The Estonian crypto regulation faces a lethal challenge. If immediate action is not taken by the legislator, then the licenses issued under the current legislation will become (or more precisely will remain) essentially a novelty – only relevant in fringe cases.

As of 10.03.2020 the new crypto regulations came into force in Estonia – we have covered the main changes already before. However, there is one glaring issue that no one seems to be talking about.

Not so fun fact for exchanges. As of 10.03.2020 if your client is outside the EEA, an e-resident (even an EU citizen) or their transaction volume exceeds 15 000 (natural person) euro or 25 000 euro (legal person) per calendar month then you have only two options to onboard them (see § 31 (1), (2), (3) and (6) here

  1. Face-to-face document check; or
  2. Use an ID card issued by Germany, Italy, Croatia, Estonia, Spain, Luxembourg, Czech Republic, Netherlands, Slovak Republik, Latvia, Belgium or Portugal (see full list here:

There is no other way to KYC non-EEA clients or clients who go over the 15k/25k threshold. None whatsoever. Sum&Substance is not enough. Veriff is not enough. You have to use those ID cards and cannot use anything else.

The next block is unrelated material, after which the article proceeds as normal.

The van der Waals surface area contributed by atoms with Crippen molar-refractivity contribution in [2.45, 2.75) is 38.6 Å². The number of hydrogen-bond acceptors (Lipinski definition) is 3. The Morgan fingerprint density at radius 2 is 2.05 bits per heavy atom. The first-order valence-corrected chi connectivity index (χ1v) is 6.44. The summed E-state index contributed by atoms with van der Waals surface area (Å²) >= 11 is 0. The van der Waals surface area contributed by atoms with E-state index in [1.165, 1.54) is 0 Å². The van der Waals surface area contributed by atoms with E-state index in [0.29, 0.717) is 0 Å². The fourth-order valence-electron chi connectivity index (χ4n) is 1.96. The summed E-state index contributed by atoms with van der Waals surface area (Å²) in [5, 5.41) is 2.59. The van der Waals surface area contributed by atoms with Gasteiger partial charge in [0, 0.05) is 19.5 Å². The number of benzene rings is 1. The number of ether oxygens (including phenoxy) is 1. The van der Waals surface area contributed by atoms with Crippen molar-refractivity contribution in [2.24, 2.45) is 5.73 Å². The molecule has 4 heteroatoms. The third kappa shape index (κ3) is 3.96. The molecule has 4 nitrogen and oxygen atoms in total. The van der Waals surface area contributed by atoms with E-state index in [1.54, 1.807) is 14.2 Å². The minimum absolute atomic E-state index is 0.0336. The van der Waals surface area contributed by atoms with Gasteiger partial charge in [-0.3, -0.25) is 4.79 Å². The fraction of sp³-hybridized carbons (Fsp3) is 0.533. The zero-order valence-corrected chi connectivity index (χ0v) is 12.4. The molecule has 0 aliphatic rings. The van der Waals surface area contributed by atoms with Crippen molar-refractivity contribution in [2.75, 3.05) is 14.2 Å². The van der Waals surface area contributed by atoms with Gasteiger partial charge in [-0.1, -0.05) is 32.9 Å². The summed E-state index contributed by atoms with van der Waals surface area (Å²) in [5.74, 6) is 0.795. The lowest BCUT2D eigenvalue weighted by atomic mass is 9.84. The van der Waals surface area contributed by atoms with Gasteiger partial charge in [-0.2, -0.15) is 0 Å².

For instance, if you are dealing with a French citizen who wants to trade over 15k, they need to get an e-residency card or an ID card from one of the aforementioned jurisdictions. If you want to trade with any person outside the EEA in any amount – they need to get an e-residency card or an ID card from one of the aforementioned jurisdictions. Obviously they will not and cannot do that (other than perhaps an e-residency card).

Clearly this is not the market practice at the time and if exchanges were to follow the abovementioned requirements (which we suggest they do but we know they do not) then business under the Estonian licenses will stop. Most clients who have any business value to exchanges will trade over 15k and will not have easy access to the required ID cards. And obviously they will not be met face-to-face.

Luckily there is an amendment to the new regulation already in the works. The Estonian Parliament is changing § 32 of the relevant AML law to include more flexible options for digital identification (see amendment act here:

At the time we do not know if the amendment will pass. We do not know when it will pass and we do not know what will be the alternative digital identification means (the amendment act does not specify them as of yet).

We understand the Ministry of Finance is very much open to suggestions from market participants as to what should such digital identification means be. Therefore, this is a call to arms. Speak up. Write to the ministry regarding your views on what would be reasonable.